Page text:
1 - How did your first book change your life? How does your most recent work compare to your previous? How does it feel different?

I wrote my first book, a memoir titled Girl Without a Zip Code, in 2018. I didn’t realize at the time, as a journalist without much knowledge about book publishing in general and small presses in particular, that I could have pitched the indie publishers. Instead, I sent it to a few agents, who rejected it, so I self-published it, too quickly I think. I love the book, and it confirmed for me that I could write longer than 1500 words. My recent work, a story collection titled And Then You Apply Ice, is similar in all the writerly ways but different, logistically, as it was published by a small press.

2 - How did you come to fiction first, as opposed to, say, poetry or non-fiction?

I’ve been a widely-published journalist for 30-plus years and have written for some wonderful and prestigious publications. Just before the pandemic, I began writing and submitting short stories. This felt like a natural progression from writing essays, which I’ve done for a long time. During the lockdowns, I started a novel, At the Seams, based on an episode in my family’s history, and it was published in 2023. The collection came a year later and includes a few of the previously published stories.

3 - How long does it take to start any particular writing project? Does your writing initially come quickly, or is it a slow process? Do first drafts appear looking close to their final shape, or does your work come out of copious notes?

If by “start” you mean putting the first word on the page, physically, that does not take long. But the ideas run around my head for a while before I do that. Mostly, I’m thinking about whether something would make a good story or not, whether it has what it needs. I’m not spending time gearing up to write or putting it off or indulging some desire to traipse around Thailand. As a trained journalist, I view the work as my job, so that is what I do. On the sentence level, the final drafts are quite close to the first. I like for each sentence to be great before I move on, as they are a chain. The rhythm of one sets up the next. Sound is important to me. And to my dog, who has heard a lot.

4 - Where does a work of prose usually begin for you? Are you an author of short pieces that end up combining into a larger project, or are you working on a "book" from the very beginning?

I’m new to writing book-length works, so I’m not sure there is anything usual about it yet. The novel began as a newspaper column, which prompted the idea for a memoir, which ultimately turned into fiction when I hit too many dead ends in the research. After having a few stories published in literary journals, I had the idea to group them. So, I analyzed them for common themes and then wrote new stories, with some recurring characters, that would live nicely with the original ones.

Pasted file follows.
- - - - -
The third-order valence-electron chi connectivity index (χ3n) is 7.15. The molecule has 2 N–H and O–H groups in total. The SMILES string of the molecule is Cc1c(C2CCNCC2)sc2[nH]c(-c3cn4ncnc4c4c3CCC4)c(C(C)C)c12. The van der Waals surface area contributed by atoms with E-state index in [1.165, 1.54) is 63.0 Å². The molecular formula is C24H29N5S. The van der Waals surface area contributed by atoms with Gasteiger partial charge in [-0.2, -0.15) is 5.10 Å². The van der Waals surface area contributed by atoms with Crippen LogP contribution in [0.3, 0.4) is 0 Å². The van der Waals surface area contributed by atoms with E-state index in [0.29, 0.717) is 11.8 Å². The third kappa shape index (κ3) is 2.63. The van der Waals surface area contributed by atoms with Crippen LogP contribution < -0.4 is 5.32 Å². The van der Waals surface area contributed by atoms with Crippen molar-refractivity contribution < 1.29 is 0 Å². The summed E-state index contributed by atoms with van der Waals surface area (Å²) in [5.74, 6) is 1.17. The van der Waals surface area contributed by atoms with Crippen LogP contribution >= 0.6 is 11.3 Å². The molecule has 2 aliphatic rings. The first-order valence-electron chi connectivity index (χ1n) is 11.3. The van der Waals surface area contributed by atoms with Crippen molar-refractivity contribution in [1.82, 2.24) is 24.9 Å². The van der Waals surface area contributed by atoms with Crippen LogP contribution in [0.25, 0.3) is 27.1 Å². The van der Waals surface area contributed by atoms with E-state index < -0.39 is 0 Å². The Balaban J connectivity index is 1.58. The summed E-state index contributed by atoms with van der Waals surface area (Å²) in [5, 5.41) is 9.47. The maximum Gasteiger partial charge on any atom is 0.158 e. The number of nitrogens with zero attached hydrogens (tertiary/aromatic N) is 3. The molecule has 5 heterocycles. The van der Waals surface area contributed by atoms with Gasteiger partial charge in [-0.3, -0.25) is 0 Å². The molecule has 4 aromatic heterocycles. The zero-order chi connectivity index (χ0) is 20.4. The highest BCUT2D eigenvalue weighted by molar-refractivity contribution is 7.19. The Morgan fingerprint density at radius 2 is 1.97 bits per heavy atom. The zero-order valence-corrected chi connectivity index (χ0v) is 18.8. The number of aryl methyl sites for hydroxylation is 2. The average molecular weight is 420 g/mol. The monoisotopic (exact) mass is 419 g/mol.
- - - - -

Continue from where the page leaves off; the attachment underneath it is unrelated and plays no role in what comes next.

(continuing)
5 - Are public readings part of or counter to your creative process? Are you the sort of writer who enjoys doing readings?

With At the Seams, I began doing readings. Though I’ve taught classes in rooms of people, I don’t really love speaking in front of groups. The beauty of writing is that people hear your voice without your having to talk. But, the marketing. So yes, I do them. I enjoy answering the questions that people have more than the actual reading. I’d love it if someone else would do that part.

6 - Do you have any theoretical concerns behind your writing? What kinds of questions are you trying to answer with your work? What do you even think the current questions are?

I’m interested in the ways that beings interact and specifically, how the actions of one can affect the life course of another in tumultuous and presumptuous and also welcome ways.  

7 – What do you see the current role of the writer being in larger culture? Do they even have one? What do you think the role of the writer should be?

I think that writers offer ways to see the world. We’re all seeing the same thing, but what affects us, what the story is, is different person to person. So, I guess that we give readers a look at what they may have seen, too, from a completely different vantage point. The result of that, or maybe it’s a goal, is to broaden perspective and help people to be more tolerant and generous. I think we’ve hit a low point with generosity.

8 - Do you find the process of working with an outside editor difficult or essential (or both)?

I’m used to working with editors as a magazine and newspaper reporter. And as a freelancer for a long time, I’ve worked with many, most of whom have been excellent and generally make the work better in some way. I’ve also worked as an editor, so I understand and respect the process. It’s always interesting and helpful to hear what other experts think.

9 - What is the best piece of advice you've heard (not necessarily given to you directly)?